Letters to the Editor

A reader writes about the aftermath of strokes and the need for understanding

Dear Editor,

Strokes can destroy lives. Recovery from strokes is a slow and often painful process, both physically and mentally.

I have experienced the consequences of stroke personally. My late husband, Sherman MacDonald, suffered a stroke when he was at the relatively young age of 59. The stroke left him with aphasia (the inability to speak).

For a raconteur like Sherman, whose wit and tales entertained scores of persons throughout his adult life, finding yourself unable to speak as you had been able to do could only be a devastating experience. Nonetheless, the strength of will and the sheer moral power of an individual suffering from this kind of challenge is truly remarkable.

I have seen that strength more recently in other stroke victims. It is amazing to me to see how determined and heroic stroke victims can be. Needless to say, the support and encouragement of the community is a great help.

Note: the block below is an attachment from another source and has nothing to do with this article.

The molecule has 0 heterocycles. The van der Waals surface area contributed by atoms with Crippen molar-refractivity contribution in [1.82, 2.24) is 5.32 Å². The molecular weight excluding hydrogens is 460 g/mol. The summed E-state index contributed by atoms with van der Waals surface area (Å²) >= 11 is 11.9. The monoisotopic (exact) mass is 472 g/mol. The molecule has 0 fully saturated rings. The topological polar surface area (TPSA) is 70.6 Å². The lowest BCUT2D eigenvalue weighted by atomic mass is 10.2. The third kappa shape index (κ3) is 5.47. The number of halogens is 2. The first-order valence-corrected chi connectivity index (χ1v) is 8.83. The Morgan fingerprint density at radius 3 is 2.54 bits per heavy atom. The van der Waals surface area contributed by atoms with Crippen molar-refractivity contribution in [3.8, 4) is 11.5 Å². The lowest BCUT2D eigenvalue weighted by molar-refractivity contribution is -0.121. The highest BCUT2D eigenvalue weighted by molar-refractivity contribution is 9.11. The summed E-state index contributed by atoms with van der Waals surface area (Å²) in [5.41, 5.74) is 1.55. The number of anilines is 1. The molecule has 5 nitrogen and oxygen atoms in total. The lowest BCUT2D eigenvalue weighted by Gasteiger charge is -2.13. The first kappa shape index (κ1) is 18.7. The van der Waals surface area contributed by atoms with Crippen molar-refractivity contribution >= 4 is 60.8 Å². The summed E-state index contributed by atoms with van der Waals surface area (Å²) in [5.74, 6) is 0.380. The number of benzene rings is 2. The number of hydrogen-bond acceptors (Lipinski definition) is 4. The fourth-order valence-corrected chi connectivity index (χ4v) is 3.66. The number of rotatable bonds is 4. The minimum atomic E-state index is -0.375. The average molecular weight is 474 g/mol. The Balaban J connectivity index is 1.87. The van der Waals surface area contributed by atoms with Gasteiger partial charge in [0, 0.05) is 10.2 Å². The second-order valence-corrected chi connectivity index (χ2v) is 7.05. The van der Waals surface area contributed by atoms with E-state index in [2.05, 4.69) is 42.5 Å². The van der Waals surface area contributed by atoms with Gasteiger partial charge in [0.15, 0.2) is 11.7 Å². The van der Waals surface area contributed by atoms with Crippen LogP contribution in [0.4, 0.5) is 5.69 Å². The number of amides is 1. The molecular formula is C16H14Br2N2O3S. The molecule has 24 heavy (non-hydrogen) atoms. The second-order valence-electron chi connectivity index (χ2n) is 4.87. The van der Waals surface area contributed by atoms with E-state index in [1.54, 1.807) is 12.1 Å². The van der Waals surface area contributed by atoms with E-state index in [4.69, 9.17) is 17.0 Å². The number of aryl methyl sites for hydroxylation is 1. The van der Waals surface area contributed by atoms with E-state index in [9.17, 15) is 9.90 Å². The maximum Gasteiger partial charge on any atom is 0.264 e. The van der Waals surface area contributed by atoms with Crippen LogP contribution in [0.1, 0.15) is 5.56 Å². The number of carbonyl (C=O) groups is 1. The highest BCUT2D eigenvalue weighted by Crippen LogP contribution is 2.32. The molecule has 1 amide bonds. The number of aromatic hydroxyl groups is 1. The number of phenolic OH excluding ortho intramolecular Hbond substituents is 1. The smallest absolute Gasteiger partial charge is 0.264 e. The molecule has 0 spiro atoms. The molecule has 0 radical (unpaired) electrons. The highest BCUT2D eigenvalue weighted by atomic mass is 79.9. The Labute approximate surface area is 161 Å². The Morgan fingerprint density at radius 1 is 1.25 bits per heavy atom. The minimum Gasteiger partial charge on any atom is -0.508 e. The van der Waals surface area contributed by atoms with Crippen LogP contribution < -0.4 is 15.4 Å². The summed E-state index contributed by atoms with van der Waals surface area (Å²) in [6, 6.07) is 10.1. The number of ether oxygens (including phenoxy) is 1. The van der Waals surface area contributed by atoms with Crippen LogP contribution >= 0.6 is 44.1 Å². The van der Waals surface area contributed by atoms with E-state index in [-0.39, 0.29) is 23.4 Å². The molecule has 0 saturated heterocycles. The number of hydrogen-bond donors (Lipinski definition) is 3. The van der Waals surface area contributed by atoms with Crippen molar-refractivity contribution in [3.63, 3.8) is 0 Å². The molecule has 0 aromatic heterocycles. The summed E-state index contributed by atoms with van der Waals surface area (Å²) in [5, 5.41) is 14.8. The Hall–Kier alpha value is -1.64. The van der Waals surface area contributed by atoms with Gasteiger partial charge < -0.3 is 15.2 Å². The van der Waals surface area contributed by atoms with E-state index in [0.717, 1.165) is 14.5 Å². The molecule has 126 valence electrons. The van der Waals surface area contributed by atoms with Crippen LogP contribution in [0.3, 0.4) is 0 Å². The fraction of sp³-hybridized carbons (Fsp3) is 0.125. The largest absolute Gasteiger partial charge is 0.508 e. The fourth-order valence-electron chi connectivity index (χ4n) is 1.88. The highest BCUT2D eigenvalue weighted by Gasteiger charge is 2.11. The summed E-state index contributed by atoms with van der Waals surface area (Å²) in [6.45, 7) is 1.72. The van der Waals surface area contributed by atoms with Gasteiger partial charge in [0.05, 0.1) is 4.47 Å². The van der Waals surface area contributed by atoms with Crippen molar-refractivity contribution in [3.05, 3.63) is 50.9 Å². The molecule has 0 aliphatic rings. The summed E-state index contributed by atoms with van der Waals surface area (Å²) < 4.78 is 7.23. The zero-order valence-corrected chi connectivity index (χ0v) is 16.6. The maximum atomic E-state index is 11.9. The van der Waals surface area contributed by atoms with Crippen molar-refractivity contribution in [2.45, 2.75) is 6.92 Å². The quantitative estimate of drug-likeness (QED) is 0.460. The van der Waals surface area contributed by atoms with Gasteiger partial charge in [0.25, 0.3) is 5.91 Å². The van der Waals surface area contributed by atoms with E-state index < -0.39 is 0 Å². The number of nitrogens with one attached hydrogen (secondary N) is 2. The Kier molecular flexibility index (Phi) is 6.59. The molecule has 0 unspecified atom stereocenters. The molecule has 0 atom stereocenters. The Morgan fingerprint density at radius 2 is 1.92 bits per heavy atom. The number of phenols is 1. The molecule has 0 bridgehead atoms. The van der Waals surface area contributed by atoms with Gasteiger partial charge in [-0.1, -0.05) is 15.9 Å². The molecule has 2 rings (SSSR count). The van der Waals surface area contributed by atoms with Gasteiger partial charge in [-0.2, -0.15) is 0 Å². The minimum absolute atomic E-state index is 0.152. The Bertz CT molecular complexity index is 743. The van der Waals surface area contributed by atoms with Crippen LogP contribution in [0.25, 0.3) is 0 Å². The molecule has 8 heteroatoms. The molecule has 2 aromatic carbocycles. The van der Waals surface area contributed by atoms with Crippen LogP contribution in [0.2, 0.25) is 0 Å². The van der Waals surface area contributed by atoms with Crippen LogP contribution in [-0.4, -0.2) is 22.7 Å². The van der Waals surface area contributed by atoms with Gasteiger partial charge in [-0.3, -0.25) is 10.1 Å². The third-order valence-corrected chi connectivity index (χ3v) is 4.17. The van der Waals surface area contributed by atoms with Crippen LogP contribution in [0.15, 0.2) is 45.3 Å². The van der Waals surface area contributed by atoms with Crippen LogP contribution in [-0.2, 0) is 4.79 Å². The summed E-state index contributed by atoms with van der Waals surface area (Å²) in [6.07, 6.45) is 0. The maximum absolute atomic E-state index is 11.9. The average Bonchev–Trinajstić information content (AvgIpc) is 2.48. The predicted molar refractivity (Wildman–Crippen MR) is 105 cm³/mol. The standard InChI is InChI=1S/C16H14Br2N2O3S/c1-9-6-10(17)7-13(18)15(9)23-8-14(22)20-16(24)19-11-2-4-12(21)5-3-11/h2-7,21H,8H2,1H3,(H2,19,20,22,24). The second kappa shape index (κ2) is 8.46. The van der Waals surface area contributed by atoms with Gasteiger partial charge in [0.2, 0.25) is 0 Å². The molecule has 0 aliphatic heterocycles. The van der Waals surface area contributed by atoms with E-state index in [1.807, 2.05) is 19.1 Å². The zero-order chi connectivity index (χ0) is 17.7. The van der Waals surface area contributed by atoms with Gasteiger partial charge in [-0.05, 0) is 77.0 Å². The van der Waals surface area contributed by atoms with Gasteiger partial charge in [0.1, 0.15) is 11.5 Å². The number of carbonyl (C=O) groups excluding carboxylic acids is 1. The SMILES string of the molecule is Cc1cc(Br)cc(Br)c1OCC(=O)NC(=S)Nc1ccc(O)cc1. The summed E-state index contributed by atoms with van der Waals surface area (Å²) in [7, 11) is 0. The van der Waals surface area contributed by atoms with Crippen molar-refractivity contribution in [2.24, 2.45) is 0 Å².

Understanding stroke is not always easy. Patience and insight are not qualities in everyone.

I know that my own capacity to understand and feel compassion is limited. Nevertheless the challenge for me, formidable as it was, proved to be a great blessing.

It is good to donate to the agencies dealing with stroke. But more important than the donation of money, it is the understanding of stroke, and our personal connections with persons who are dealing with the aftermath of stroke, that benefits us all.

Esther Darlington

Ashcroft, B.C.



editorial@accjournal.ca

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